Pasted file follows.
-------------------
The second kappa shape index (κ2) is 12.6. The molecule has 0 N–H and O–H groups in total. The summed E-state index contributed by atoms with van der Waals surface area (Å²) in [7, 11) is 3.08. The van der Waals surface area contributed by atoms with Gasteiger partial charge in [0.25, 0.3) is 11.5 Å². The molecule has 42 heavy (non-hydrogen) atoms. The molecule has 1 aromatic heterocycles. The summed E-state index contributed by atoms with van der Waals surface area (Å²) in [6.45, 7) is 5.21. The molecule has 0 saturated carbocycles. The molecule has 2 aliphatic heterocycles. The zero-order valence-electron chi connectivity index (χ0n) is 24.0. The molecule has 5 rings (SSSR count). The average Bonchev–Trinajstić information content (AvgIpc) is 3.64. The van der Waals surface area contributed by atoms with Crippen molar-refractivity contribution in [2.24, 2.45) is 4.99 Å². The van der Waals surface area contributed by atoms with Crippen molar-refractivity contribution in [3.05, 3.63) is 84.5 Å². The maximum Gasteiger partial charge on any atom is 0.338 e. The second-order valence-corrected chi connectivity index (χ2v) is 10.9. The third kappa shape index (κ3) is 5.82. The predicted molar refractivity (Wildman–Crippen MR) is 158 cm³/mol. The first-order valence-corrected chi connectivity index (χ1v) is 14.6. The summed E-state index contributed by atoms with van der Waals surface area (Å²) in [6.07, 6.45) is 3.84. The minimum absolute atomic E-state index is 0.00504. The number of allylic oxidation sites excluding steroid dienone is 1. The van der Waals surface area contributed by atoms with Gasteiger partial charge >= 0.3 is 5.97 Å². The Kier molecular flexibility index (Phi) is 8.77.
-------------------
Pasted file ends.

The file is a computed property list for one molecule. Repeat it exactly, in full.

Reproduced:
The second kappa shape index (κ2) is 12.6. The molecule has 0 N–H and O–H groups in total. The summed E-state index contributed by atoms with van der Waals surface area (Å²) in [7, 11) is 3.08. The van der Waals surface area contributed by atoms with Gasteiger partial charge in [0.25, 0.3) is 11.5 Å². The molecule has 42 heavy (non-hydrogen) atoms. The molecule has 1 aromatic heterocycles. The summed E-state index contributed by atoms with van der Waals surface area (Å²) in [6.45, 7) is 5.21. The molecule has 0 saturated carbocycles. The molecule has 2 aliphatic heterocycles. The zero-order valence-electron chi connectivity index (χ0n) is 24.0. The molecule has 5 rings (SSSR count). The average Bonchev–Trinajstić information content (AvgIpc) is 3.64. The van der Waals surface area contributed by atoms with Crippen molar-refractivity contribution in [2.24, 2.45) is 4.99 Å². The van der Waals surface area contributed by atoms with Crippen molar-refractivity contribution in [3.05, 3.63) is 84.5 Å². The maximum Gasteiger partial charge on any atom is 0.338 e. The second-order valence-corrected chi connectivity index (χ2v) is 10.9. The third kappa shape index (κ3) is 5.82. The predicted molar refractivity (Wildman–Crippen MR) is 158 cm³/mol. The first-order valence-corrected chi connectivity index (χ1v) is 14.6. The summed E-state index contributed by atoms with van der Waals surface area (Å²) in [6.07, 6.45) is 3.84. The minimum absolute atomic E-state index is 0.00504. The number of allylic oxidation sites excluding steroid dienone is 1. The van der Waals surface area contributed by atoms with Gasteiger partial charge >= 0.3 is 5.97 Å². The Kier molecular flexibility index (Phi) is 8.77.